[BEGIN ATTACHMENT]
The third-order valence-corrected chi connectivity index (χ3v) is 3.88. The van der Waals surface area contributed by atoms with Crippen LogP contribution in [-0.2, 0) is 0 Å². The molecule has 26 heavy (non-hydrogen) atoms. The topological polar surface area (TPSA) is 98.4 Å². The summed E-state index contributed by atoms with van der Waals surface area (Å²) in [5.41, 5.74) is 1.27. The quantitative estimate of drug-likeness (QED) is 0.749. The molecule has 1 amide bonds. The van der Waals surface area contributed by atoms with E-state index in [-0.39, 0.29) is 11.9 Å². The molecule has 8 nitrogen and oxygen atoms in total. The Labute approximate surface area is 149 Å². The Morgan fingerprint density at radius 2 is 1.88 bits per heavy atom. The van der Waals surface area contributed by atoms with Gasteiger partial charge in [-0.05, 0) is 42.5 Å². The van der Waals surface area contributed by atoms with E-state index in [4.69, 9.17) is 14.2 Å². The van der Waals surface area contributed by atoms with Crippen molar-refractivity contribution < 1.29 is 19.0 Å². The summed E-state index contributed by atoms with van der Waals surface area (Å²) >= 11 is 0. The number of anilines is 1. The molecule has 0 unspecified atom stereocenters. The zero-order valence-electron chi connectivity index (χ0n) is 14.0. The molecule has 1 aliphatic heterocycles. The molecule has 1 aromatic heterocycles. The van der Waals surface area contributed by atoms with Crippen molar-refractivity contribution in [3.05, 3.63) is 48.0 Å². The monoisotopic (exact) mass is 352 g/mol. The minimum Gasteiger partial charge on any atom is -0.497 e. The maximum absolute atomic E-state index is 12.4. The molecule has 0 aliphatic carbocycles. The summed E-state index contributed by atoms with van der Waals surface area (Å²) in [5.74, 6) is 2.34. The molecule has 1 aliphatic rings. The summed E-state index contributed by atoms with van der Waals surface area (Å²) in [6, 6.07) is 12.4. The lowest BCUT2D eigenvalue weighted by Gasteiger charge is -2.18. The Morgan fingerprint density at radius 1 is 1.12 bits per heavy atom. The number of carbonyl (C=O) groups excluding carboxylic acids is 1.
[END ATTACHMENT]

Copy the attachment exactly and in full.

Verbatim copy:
The third-order valence-corrected chi connectivity index (χ3v) is 3.88. The van der Waals surface area contributed by atoms with Crippen LogP contribution in [-0.2, 0) is 0 Å². The molecule has 26 heavy (non-hydrogen) atoms. The topological polar surface area (TPSA) is 98.4 Å². The summed E-state index contributed by atoms with van der Waals surface area (Å²) in [5.41, 5.74) is 1.27. The quantitative estimate of drug-likeness (QED) is 0.749. The molecule has 1 amide bonds. The van der Waals surface area contributed by atoms with E-state index in [-0.39, 0.29) is 11.9 Å². The molecule has 8 nitrogen and oxygen atoms in total. The Labute approximate surface area is 149 Å². The Morgan fingerprint density at radius 2 is 1.88 bits per heavy atom. The van der Waals surface area contributed by atoms with Gasteiger partial charge in [-0.05, 0) is 42.5 Å². The van der Waals surface area contributed by atoms with E-state index in [4.69, 9.17) is 14.2 Å². The van der Waals surface area contributed by atoms with Crippen molar-refractivity contribution < 1.29 is 19.0 Å². The summed E-state index contributed by atoms with van der Waals surface area (Å²) >= 11 is 0. The number of anilines is 1. The molecule has 0 unspecified atom stereocenters. The zero-order valence-electron chi connectivity index (χ0n) is 14.0. The molecule has 1 aliphatic heterocycles. The molecule has 1 aromatic heterocycles. The van der Waals surface area contributed by atoms with Crippen molar-refractivity contribution in [3.05, 3.63) is 48.0 Å². The monoisotopic (exact) mass is 352 g/mol. The minimum Gasteiger partial charge on any atom is -0.497 e. The maximum absolute atomic E-state index is 12.4. The molecule has 0 aliphatic carbocycles. The summed E-state index contributed by atoms with van der Waals surface area (Å²) in [5.74, 6) is 2.34. The molecule has 1 aliphatic rings. The summed E-state index contributed by atoms with van der Waals surface area (Å²) in [6, 6.07) is 12.4. The lowest BCUT2D eigenvalue weighted by Gasteiger charge is -2.18. The Morgan fingerprint density at radius 1 is 1.12 bits per heavy atom. The number of carbonyl (C=O) groups excluding carboxylic acids is 1.